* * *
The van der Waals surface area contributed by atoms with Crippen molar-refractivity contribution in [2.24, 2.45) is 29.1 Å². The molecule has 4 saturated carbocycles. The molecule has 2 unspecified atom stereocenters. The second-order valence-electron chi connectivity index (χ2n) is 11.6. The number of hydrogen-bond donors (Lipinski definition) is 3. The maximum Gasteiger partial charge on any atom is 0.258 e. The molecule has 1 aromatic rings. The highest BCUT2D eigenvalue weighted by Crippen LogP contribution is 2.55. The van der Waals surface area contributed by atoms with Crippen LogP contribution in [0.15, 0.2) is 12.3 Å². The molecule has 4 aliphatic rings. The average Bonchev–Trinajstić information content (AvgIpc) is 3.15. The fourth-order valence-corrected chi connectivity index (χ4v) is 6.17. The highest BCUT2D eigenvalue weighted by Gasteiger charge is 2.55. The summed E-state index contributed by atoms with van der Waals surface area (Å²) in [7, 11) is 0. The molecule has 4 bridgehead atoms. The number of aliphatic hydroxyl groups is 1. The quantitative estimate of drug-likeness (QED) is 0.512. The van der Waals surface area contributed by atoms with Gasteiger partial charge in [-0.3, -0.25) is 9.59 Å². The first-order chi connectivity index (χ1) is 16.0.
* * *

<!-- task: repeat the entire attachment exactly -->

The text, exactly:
The van der Waals surface area contributed by atoms with Crippen molar-refractivity contribution in [2.24, 2.45) is 29.1 Å². The molecule has 4 saturated carbocycles. The molecule has 2 unspecified atom stereocenters. The second-order valence-electron chi connectivity index (χ2n) is 11.6. The number of hydrogen-bond donors (Lipinski definition) is 3. The maximum Gasteiger partial charge on any atom is 0.258 e. The molecule has 1 aromatic rings. The highest BCUT2D eigenvalue weighted by Crippen LogP contribution is 2.55. The van der Waals surface area contributed by atoms with Crippen LogP contribution in [0.15, 0.2) is 12.3 Å². The molecule has 4 aliphatic rings. The average Bonchev–Trinajstić information content (AvgIpc) is 3.15. The fourth-order valence-corrected chi connectivity index (χ4v) is 6.17. The highest BCUT2D eigenvalue weighted by Gasteiger charge is 2.55. The summed E-state index contributed by atoms with van der Waals surface area (Å²) in [7, 11) is 0. The molecule has 4 bridgehead atoms. The number of aliphatic hydroxyl groups is 1. The quantitative estimate of drug-likeness (QED) is 0.512. The van der Waals surface area contributed by atoms with Gasteiger partial charge in [-0.3, -0.25) is 9.59 Å². The first-order chi connectivity index (χ1) is 16.0.